Mom jealously is real, and it's exhausting. Let's face it, as mothers we are constantly comparing ourselves to each other. Thanks to social media and the massive amount of online resources and blogs about mothering and motherhood, there is an endless list of resources to compare how other people are parenting for us to compare ourselves to.
While it's completely natural to look at your friends or even complete strangers online and feel a pang of jealously over their tiny post baby body, adorable Instagram worthy baby, and their brand new top of the line stroller, it does take a toll. But the good news is that while it can be exhausting, it's also pretty normal to feel jealous of others.
Carol Barkes has an MBA in Conflict Management and Negotiation and is pursuing a PhD in peak performance psychology with an emphasis in Neuroscience and Conflict Management and she spoke to Romper about why we feel so envious of our friends and even strangers, despite being happy with our own lives.
"Envy is a vital part of our evolutionary DNA. It is an adaptive response to limited resources shared by your group," Barkes told the website. "When we look at what others have, we notice what we could have that would increase our chances for survival."
Which means it's basically our brain telling us that it's okay to want what others have, because it then makes us work harder to get the same things, which, while exhausting, is encouraging. And while you may not want to be jealous of your best friend or family member, Barkes says it's completely normal to be envious of those you're closest to.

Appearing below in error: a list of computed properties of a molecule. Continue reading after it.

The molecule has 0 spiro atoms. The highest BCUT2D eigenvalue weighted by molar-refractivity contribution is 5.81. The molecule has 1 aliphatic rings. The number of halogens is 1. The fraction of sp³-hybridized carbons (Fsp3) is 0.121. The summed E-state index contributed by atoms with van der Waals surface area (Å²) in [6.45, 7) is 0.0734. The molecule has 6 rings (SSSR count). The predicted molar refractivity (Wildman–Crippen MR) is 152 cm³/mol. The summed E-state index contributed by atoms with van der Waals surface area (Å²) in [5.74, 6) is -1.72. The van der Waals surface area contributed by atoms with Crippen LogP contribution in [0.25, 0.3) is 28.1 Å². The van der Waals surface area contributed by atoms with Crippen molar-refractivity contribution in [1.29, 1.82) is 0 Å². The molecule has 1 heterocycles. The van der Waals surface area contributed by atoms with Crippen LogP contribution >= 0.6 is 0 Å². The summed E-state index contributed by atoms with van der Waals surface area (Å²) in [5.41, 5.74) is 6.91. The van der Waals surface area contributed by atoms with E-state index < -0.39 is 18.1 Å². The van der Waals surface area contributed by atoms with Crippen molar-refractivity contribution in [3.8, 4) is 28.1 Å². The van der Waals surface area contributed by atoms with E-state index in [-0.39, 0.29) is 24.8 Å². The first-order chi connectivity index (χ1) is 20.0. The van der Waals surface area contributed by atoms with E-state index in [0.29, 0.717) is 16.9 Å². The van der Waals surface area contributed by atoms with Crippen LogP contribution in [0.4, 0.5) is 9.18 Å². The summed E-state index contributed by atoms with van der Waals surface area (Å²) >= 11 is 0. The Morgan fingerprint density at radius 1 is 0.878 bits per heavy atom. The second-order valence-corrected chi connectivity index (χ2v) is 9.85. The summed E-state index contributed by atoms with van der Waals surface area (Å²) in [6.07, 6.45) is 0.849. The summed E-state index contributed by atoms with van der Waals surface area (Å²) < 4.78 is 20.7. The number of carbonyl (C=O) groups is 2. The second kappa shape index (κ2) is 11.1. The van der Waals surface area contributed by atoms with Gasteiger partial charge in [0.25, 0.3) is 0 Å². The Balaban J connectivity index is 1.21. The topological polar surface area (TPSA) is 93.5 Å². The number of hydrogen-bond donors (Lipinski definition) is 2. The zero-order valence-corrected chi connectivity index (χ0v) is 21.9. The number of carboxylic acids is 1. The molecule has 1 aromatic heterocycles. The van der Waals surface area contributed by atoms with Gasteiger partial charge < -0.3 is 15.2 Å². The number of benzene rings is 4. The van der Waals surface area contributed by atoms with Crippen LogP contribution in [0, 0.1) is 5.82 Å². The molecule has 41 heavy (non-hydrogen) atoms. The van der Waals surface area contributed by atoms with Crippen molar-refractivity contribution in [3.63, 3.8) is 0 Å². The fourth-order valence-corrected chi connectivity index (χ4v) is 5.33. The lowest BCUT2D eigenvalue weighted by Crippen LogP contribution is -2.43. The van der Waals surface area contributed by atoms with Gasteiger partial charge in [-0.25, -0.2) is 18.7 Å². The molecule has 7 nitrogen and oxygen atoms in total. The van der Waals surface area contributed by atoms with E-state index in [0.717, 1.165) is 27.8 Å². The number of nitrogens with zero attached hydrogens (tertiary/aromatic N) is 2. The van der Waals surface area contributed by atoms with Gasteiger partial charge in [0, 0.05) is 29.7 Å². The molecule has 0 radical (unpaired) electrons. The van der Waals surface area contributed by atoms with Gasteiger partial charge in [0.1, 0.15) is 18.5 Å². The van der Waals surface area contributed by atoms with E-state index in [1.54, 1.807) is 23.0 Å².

"We feel more envy toward those in our social circle, geographical location, or who are like us in other attributes then we do toward celebrities or other outliers," she explained. "We pay more attention to our own in groups, people of the same sex, social status, ability, looks, etc. than we do people like Bill Gates who seem far out of our realm of comparison."
Being envious of your friends and family members can be hard, but thankfully it's also completely normal. Being jealous of all the new clothes your friend is able to buy is common, as is coveting their new car or bigger home. According to Psychology Today, most people will envy a friend at some point in their lives. Basically envy encourages competition and for you to work harder for the things you want in life.
They suggest the more content you are in your own lives, the less envious you will be of your friends and their lives. If you find yourself constantly wishing you had what your friends have, it may be time to speak to a mental health professional to get to the root of the problem.